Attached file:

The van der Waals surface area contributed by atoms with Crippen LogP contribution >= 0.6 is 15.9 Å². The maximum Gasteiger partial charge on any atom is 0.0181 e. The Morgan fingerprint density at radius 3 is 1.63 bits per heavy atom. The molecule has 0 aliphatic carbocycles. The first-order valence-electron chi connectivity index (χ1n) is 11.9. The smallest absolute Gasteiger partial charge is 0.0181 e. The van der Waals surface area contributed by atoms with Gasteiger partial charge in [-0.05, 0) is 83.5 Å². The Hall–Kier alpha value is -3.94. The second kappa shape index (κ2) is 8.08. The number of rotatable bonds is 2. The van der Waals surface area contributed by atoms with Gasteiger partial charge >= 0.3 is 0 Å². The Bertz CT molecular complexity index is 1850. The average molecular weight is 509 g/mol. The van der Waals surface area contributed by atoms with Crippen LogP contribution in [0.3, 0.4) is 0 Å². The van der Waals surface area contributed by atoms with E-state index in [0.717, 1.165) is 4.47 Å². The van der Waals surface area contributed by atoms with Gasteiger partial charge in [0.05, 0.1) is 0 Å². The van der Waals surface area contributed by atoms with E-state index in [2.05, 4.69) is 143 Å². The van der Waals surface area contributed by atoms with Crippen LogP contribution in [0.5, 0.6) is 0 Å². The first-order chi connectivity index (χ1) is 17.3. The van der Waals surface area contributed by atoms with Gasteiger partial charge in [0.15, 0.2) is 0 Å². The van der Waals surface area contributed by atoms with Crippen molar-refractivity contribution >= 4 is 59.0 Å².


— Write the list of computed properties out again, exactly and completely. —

The van der Waals surface area contributed by atoms with Crippen LogP contribution >= 0.6 is 15.9 Å². The maximum Gasteiger partial charge on any atom is 0.0181 e. The Morgan fingerprint density at radius 3 is 1.63 bits per heavy atom. The molecule has 0 aliphatic carbocycles. The first-order valence-electron chi connectivity index (χ1n) is 11.9. The smallest absolute Gasteiger partial charge is 0.0181 e. The van der Waals surface area contributed by atoms with Gasteiger partial charge in [-0.05, 0) is 83.5 Å². The Hall–Kier alpha value is -3.94. The second kappa shape index (κ2) is 8.08. The number of rotatable bonds is 2. The van der Waals surface area contributed by atoms with Gasteiger partial charge >= 0.3 is 0 Å². The Bertz CT molecular complexity index is 1850. The average molecular weight is 509 g/mol. The van der Waals surface area contributed by atoms with Crippen LogP contribution in [0.3, 0.4) is 0 Å². The van der Waals surface area contributed by atoms with E-state index in [0.717, 1.165) is 4.47 Å². The van der Waals surface area contributed by atoms with Gasteiger partial charge in [0.05, 0.1) is 0 Å². The van der Waals surface area contributed by atoms with E-state index in [2.05, 4.69) is 143 Å². The van der Waals surface area contributed by atoms with Crippen LogP contribution in [0.5, 0.6) is 0 Å². The first-order chi connectivity index (χ1) is 17.3. The van der Waals surface area contributed by atoms with Gasteiger partial charge in [0.15, 0.2) is 0 Å². The van der Waals surface area contributed by atoms with Crippen molar-refractivity contribution >= 4 is 59.0 Å².